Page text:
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For most of the novel, Elaine approaches the inevitability of aging with anxiety, believing that growing old represents irrelevance. Her distaste for growing old first appears in her cynical assessment of the old women she and Cordelia used to admire. Elaine is also angry about the disposability of material culture, as she worries that she, too, may find herself disposed of. Elaine desperately tries to preserve as much as she can but recognizes the futility of her attempts. For all her desire to capture people and moments in artwork, Elaine realizes that everything eventually succumbs to time.
Elaine’s obsession with youth goes beyond a fear of death. Elaine is mentally trapped in the past, and her desire to stay young symbolizes her unwillingness to move beyond her traumatic childhood. Elaine cannot enjoy her successful career because, mentally, she still finds herself trying to best Cordelia in an adolescent game they’re no longer playing. Cordelia not appearing at the exhibition signals to Elaine that Cordelia has walked away from their contest. This realization causes Elaine to return to the ravine, but this time, she imagines herself in the role of the Virgin Mary, embracing the adult role in her story. This moment marks the first time Elaine associates her age with strength instead of weakness. Elaine’s longing gaze toward the old women at the end of the novel then reverses her cynical assessment of old women at the beginning.
Cat’s Eye focuses on the ways girls bully each other, patriarchy lurks behind the cruel women of the suburbs. We see this idea laid out in the women’s magazines Elaine reads while ill. Although these magazines are presumably by women for women, they sell images of femininity that make women more pleasing to men: more attractive and better housekeepers. These magazines function as a “watchbird” that calls out women for misbehavior. The word “bird” can be slang for “woman,” meaning that this “watchbird” is a distinctly feminine form of surveillance, designed to police other women who don’t conform to patriarchal standards. These watchbirds and the men who lurk behind them appear throughout the novel. Mrs. Smeath’s ungenerous piety stems from her image of a masculine, judgmental God. Cordelia’s attempts to improve Elaine replicate her own father’s anger at Cordelia for not living up to his standards. Elaine herself participates in the policing of other women in her judgment of Susie as a vapid siren. In all these cases, women strictly enforce the dictates of the patriarchy amongst themselves.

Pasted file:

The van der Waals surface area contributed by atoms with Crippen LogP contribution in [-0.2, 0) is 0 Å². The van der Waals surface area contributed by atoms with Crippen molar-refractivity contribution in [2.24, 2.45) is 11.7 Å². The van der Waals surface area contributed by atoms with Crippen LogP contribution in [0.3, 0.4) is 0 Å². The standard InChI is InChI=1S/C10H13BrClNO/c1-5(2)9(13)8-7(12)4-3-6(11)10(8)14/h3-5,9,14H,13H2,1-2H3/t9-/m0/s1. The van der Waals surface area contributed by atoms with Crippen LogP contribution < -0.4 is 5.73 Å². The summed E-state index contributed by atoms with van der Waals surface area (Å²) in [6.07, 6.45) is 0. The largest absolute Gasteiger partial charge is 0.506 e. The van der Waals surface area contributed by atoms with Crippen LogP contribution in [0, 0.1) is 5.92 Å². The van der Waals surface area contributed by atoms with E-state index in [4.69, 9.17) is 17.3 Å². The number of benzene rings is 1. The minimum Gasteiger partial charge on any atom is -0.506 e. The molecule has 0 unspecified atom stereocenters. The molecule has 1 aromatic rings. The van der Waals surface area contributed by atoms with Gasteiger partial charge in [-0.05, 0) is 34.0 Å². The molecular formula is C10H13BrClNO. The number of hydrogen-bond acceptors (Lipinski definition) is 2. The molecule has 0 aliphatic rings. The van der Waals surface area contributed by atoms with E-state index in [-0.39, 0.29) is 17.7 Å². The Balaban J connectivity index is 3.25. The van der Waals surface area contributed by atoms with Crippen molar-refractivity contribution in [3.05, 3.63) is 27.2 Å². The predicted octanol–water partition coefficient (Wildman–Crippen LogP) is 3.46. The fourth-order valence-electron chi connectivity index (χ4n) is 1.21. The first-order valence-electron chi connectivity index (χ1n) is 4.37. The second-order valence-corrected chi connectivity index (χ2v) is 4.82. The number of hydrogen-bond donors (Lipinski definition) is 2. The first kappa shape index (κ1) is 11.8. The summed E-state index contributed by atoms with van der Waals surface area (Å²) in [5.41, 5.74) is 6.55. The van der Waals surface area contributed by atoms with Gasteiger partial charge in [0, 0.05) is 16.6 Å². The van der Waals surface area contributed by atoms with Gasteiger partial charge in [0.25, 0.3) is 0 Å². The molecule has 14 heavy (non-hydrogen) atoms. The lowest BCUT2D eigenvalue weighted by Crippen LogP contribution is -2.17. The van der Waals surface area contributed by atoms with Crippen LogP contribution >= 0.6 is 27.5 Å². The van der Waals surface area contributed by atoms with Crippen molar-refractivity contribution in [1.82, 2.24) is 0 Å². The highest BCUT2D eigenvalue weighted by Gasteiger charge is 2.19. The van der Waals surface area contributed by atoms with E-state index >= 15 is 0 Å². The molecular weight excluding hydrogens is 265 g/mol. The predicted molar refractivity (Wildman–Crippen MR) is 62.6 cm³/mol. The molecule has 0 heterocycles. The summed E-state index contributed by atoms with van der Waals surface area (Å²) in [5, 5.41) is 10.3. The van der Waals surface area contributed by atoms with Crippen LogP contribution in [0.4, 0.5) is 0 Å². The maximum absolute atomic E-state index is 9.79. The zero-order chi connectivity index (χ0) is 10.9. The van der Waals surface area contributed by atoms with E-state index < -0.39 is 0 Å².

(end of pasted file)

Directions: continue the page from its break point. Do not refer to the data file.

The artificiality of life in the Toronto suburbs creates a frightening environment for Elaine because it disconnects her from the natural world and forces her into an world of pretension and manmade rules, such as gender roles. For example, Elaine notes that boys are teased for having sisters, although she and Stephen genuinely enjoyed the games they used to play together. The school’s separate doors for boys and girls emphasize the artificiality of gendered socialization because the doors lead to the same place and therefore have no functional purpose. Suburban values also separate people from the truth of their own bodies. The Campbell family’s perfect twin beds, for example, paint a confusing picture of Mr. and Mrs. Campbell’s marriage. They presumably had sex because of Carol’s existence, but their bedroom has been set up to attempt to disguise this reality. Elaine’s high school health teacher cannot bring herself to say the word “blood” aloud when discussing menstruation and instead writes it on the board. Suburban life’s separation from the natural world thus has traumatic effects on Elaine’s development, encouraging her to deny who she naturally is.